Cemetery accused of moving graves

September 22, 2009 11:32:23 AM PDT
Attorneys are calling it a case of unbelievable greed. A local family trusted a cemetery to take care of their loved one's remains. Now they're living out their worst fears. Several families have filed law suits against a Houston-based company, alleging their loved ones' remains were discarded or lost as the cemetery made room for new plots.

Service Corporation International based in Houston owns the cemetery Eden Memorial Park in Los Angeles. The Kahlenbergs of Houston say they are devastated. They have visited their parents buried at the Eden Memorial Cemetery since the 1970s. But now they're wondering if the graves are among those disturbed within the last 10 to 15 years.

Dina and Edward Kahlenberg look over their wedding photos, which show her joyful parents. But concerns over their parents' final resting place have left the couple horrified.

"I am very, very angry," Dina said. "I'm very disappointed. I'm very hurt."

Last week, lawyers in California filed a class action lawsuit against the operators of Eden Memorial Park, a Jewish cemetery. The suit alleges cemetery workers damaged and removed vaults in order to sell additional burial plots

Plaintiffs' attorney Michael Avenatti alleged, "They were breaking, according to our investigation, portions of the vaults in an effort to place another vault too close to a vault that was already in the ground, all with the hope, and all under the scheme of placing too many vaults in a designated area."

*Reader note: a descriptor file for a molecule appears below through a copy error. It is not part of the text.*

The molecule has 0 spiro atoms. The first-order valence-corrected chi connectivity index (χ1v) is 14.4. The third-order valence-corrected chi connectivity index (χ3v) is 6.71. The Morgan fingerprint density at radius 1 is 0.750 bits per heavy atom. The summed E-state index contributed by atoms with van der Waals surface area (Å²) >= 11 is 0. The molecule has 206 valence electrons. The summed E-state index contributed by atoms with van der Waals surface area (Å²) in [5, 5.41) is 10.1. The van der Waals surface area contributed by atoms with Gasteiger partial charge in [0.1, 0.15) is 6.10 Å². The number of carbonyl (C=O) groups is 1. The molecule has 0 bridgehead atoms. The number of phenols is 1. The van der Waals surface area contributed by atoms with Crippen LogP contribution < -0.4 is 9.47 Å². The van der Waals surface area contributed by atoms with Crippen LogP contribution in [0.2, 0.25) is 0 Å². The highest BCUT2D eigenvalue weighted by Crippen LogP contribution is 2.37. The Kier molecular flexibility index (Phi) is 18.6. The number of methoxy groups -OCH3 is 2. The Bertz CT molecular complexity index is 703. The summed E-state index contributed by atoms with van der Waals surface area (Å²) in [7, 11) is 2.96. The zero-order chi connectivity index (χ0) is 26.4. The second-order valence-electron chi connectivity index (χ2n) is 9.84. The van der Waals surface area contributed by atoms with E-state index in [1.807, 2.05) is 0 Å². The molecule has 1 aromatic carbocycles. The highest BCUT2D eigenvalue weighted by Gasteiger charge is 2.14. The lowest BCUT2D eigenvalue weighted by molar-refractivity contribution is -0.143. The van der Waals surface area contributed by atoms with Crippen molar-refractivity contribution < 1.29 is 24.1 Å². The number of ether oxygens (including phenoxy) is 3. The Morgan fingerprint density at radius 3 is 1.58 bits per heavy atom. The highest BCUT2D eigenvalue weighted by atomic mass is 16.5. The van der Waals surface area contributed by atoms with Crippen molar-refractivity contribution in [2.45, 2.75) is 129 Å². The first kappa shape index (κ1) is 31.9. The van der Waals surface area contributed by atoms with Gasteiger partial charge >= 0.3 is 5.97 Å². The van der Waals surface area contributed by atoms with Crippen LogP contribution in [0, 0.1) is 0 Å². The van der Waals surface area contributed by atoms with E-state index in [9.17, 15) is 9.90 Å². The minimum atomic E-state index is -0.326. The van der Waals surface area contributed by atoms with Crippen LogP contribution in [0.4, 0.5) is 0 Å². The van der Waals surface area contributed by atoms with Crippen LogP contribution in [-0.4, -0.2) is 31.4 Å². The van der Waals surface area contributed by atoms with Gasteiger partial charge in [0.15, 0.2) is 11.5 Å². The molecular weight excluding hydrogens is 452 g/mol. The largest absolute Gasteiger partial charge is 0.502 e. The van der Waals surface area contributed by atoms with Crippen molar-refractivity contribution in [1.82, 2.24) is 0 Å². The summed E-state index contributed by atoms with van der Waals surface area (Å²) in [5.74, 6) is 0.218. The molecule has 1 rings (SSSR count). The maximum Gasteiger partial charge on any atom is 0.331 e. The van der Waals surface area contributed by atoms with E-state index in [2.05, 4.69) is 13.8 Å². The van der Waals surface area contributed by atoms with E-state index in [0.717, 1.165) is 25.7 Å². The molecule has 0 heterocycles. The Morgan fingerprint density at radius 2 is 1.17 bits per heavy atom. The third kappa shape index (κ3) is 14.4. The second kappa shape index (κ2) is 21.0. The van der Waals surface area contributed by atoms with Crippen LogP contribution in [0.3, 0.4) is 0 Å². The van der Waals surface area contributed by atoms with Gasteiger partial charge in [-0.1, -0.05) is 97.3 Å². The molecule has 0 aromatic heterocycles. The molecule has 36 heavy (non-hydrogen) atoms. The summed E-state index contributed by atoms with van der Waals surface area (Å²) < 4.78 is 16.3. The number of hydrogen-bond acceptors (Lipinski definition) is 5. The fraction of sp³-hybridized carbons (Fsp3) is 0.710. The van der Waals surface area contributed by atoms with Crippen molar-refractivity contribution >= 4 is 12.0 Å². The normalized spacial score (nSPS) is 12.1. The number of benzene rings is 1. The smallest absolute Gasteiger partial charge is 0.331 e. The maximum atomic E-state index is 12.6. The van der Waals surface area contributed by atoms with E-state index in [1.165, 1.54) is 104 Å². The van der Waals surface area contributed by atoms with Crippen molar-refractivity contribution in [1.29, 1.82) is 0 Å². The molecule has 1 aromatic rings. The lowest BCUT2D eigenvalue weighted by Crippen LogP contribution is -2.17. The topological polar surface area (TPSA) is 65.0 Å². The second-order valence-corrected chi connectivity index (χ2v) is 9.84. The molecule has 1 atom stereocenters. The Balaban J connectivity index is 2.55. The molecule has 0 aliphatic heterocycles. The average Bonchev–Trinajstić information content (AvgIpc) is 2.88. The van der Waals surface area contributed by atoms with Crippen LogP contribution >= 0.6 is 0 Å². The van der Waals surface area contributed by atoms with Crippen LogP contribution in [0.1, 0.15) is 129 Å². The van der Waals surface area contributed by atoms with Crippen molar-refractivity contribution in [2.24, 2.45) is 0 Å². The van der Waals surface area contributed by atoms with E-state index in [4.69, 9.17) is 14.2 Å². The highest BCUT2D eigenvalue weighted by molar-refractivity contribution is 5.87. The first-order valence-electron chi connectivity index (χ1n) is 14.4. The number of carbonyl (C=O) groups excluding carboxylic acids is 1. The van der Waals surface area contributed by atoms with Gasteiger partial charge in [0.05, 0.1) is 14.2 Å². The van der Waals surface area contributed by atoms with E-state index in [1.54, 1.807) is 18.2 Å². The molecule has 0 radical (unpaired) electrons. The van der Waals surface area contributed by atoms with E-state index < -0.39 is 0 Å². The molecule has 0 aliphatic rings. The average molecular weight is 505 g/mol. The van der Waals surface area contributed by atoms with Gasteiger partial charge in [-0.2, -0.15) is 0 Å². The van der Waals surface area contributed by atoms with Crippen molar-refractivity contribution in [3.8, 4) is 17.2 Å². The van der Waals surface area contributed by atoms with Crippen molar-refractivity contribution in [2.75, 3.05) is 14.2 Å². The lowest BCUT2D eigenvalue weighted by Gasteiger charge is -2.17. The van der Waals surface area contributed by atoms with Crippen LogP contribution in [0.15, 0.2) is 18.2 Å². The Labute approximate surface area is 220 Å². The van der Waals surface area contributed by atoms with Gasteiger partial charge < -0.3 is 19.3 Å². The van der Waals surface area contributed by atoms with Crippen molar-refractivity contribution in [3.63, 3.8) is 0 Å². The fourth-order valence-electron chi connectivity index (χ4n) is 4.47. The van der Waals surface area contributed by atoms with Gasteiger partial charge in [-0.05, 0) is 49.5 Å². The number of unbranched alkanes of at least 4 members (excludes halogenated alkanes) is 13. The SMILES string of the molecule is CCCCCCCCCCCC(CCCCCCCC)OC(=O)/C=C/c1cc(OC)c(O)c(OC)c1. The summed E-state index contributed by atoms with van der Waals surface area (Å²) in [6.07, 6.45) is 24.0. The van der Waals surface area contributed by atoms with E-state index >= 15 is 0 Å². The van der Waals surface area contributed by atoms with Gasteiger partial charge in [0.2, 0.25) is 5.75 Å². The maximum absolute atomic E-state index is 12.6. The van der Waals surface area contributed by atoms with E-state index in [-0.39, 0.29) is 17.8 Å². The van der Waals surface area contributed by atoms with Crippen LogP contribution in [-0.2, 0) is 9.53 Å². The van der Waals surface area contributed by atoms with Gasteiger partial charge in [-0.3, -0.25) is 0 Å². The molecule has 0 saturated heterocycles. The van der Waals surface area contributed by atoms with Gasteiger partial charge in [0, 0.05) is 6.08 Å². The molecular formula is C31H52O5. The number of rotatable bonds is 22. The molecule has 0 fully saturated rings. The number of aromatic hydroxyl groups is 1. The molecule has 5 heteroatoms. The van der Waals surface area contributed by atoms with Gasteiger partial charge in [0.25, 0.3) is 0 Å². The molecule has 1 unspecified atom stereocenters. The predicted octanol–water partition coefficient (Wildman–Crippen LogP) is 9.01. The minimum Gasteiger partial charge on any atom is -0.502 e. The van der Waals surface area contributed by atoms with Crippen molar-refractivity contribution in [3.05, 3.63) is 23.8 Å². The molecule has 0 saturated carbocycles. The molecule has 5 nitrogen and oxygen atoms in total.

Service Corporation International which owns the cemetery is based in Houston. Officials would not talk to Eyewitness News on camera. Instead, they issued a statement which read in part, "Allegations against Eden Memorial Park have surfaced as a result of a recently filed class action lawsuit. While very salacious, these allegations are just that ? allegations."

The Kahlenbergs, though, remain extremely worried. They don't know if their parents' graves have been disturbed and fear the worst.

Ed Kahlenberg said, "I did notice the last time we were out that it didn't look right. There was some space where it looked like, gee, they've got a neighbor now."

Ed told me he will be contacting the class action lawsuit attorney to see how he can be involved. In addition, he plans to go to Los Angeles next week, to see if his in-laws' graves have been disturbed.

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